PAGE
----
American military satellites picked up and confirmed the infrared signature of four short-range Scud missiles launched from the Damascus area to northern Syria in the past several days, a U.S. official said.

The missiles did not land on the Turkish side of the border but "came close," he said.

The Defense Support Program satellites are programmed to pick up the infrared signature of a man made or natural event.

The official could not be identified because of the sensitive nature of the information.

While not confirming specifics, State Department spokeswoman Victoria Nuland said the Syrian regime is using more lethal weapons.
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December 12th, 2012
12:48 PM ET

U.S.: North Korean missile launch earlier than expected

By Mike Mount

The North Korean rocket launch caught the United States by surprise as it occurred earlier than expected, defense and senior U.S. officials told CNN on Wednesday.

Military and intelligence were on heightened readiness for the launch because of intelligence and that North Korea had announced a window, according to a defense official.

One U.S. official disputed the suggestion that the launch was a surprise saying that, "North Korea's launch occurred during the anticipated window."

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Russia criticizes Obama’s decision to recognize Syrian opposition
Russian Foreign Minister Sergey Lavrov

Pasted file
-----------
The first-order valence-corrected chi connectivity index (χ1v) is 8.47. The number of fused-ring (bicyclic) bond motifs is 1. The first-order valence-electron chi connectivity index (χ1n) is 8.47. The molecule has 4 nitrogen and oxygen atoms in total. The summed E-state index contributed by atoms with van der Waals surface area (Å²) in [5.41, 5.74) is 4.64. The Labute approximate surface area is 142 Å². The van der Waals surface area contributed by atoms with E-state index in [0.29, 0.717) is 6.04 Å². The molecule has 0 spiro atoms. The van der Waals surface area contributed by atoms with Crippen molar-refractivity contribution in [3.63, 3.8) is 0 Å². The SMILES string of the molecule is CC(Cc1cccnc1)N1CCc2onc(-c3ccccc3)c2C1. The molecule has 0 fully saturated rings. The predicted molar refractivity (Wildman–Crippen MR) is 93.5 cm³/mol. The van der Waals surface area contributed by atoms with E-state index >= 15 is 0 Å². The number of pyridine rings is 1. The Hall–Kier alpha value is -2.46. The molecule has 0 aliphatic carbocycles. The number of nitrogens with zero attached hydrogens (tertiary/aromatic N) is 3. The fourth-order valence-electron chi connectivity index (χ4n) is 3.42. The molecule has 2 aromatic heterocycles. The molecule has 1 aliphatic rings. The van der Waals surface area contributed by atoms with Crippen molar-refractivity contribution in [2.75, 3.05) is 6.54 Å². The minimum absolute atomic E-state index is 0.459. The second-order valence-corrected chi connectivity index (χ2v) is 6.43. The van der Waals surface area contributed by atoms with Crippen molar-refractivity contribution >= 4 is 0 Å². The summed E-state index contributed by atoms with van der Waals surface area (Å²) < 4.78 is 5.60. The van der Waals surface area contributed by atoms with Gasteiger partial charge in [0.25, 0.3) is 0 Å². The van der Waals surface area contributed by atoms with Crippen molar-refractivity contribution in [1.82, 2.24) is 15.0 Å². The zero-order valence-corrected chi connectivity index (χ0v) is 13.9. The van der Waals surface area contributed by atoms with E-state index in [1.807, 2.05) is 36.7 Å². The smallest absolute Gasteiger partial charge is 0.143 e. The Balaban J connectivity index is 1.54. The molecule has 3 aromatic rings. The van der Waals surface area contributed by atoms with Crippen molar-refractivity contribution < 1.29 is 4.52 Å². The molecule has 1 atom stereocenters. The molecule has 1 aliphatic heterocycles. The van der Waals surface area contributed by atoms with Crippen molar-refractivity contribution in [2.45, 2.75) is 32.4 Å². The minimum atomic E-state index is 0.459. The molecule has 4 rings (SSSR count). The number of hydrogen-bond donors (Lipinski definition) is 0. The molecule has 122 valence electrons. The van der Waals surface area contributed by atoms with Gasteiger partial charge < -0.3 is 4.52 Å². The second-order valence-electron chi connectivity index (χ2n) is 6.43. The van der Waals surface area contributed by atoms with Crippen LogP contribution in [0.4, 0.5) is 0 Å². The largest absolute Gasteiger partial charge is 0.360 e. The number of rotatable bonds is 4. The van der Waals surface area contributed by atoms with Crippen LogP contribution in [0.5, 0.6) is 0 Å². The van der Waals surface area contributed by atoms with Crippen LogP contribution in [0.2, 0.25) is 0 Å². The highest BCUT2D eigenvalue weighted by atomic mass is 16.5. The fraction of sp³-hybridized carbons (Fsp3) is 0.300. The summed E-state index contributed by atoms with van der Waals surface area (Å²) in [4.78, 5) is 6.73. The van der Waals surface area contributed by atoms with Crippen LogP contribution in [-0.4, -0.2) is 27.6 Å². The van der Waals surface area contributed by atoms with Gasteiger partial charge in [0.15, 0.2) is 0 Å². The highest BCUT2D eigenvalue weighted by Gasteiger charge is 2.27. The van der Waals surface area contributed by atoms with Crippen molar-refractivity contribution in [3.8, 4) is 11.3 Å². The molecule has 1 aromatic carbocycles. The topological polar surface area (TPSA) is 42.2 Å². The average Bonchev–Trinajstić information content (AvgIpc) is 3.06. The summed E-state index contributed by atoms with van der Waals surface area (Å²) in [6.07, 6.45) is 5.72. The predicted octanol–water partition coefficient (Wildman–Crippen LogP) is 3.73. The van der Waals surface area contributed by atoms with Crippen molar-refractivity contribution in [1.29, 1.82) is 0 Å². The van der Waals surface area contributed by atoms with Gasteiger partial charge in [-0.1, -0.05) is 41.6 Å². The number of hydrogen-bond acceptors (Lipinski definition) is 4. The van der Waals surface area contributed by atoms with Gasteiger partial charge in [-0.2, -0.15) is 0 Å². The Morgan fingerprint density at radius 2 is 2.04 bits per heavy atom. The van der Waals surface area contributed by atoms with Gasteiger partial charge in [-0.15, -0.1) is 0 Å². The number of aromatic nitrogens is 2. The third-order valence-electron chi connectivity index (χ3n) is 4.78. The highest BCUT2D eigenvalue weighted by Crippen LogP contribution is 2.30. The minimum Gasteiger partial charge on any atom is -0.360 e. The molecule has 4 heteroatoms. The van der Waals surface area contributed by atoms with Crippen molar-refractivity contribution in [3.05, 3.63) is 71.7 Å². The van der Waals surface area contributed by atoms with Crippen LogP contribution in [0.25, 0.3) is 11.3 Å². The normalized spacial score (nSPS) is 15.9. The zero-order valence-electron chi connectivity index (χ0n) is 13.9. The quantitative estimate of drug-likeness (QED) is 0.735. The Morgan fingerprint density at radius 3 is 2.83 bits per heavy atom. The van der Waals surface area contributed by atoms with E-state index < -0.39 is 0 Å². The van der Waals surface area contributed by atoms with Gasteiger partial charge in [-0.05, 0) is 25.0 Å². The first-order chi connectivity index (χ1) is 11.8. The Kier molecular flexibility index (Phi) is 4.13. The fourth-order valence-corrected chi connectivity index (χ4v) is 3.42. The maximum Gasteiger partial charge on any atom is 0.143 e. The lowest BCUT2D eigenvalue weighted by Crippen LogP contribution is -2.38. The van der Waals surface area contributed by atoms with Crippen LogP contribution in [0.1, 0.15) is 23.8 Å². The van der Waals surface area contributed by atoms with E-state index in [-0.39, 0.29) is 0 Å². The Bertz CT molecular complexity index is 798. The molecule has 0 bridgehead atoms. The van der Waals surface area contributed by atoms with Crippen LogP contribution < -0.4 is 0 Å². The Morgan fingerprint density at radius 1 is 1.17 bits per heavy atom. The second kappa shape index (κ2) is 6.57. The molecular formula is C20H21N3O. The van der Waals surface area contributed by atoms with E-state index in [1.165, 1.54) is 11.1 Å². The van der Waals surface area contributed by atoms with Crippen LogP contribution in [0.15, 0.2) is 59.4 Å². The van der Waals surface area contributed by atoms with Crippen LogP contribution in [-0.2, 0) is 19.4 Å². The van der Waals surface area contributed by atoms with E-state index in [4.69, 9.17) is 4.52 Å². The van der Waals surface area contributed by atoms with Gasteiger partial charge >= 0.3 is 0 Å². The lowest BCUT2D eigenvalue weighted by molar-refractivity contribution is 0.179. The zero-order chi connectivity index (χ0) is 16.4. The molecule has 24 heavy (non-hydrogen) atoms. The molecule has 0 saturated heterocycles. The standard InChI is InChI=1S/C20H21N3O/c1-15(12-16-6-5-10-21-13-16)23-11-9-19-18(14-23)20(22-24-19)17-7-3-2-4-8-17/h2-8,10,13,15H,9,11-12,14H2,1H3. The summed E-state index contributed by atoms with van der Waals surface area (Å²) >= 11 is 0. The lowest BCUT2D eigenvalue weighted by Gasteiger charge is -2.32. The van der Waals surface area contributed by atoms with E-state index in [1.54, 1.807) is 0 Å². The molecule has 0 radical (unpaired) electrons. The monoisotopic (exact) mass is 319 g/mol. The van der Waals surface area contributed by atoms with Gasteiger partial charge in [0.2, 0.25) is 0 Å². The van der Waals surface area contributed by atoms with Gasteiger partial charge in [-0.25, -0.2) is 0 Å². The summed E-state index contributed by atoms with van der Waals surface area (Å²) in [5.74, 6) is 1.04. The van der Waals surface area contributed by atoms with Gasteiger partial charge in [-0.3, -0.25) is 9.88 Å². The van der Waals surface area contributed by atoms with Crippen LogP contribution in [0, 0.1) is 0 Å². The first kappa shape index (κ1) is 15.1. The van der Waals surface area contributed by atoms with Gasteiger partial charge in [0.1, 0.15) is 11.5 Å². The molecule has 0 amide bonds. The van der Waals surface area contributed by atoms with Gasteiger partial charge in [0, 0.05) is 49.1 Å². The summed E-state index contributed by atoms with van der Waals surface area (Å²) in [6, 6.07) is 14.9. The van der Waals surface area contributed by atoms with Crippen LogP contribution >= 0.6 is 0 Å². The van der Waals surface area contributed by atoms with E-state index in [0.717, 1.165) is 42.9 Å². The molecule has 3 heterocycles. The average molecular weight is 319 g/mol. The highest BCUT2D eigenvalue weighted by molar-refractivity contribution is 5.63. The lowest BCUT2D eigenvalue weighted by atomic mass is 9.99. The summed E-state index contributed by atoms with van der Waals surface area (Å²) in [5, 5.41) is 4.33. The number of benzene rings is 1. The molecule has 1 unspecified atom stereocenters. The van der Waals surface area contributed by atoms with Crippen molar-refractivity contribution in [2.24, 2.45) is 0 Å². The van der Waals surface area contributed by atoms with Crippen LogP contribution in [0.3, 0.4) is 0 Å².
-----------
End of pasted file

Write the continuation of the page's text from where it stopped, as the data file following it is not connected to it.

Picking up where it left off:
December 12th, 2012
09:26 AM ET

Russia criticizes Obama’s decision to recognize Syrian opposition

By Jill Dougherty

Russia’s foreign minister is criticizing President Barack Obama’s decision to recognize the Syrian opposition, saying “the U.S. apparently has decided to bet solely on the armed victory of this national coalition.”

Sergey Lavrov said Wednesday that Moscow was “somewhat surprised” by Obama’s statement that the U.S. recognizes the Syrian opposition coalition as the legitimate representative of the Syrian people, in opposition to the Assad regime.

“None of the U.S. decisions here should be of any surprise to the Russian Federation. We have been very clear at all levels, publicly and privately, that we would continue to look for ways to support the political opposition in Syria,” a Senior State Department offical told CNN.

Announcing his decision in an interview Tuesday with ABC’s Barbara Walters, Obama said, "We've made a decision that the Syrian opposition coalition is now inclusive enough, is reflective and representative enough of the Syrian population” to recognize them. But the Russian foreign minister argues that U.S. recognition “contradicts the agreements in the Geneva communiqué, which presume beginning an all-Syrian dialogue among representatives named by the government, on the one hand, and the opposition, on the other.”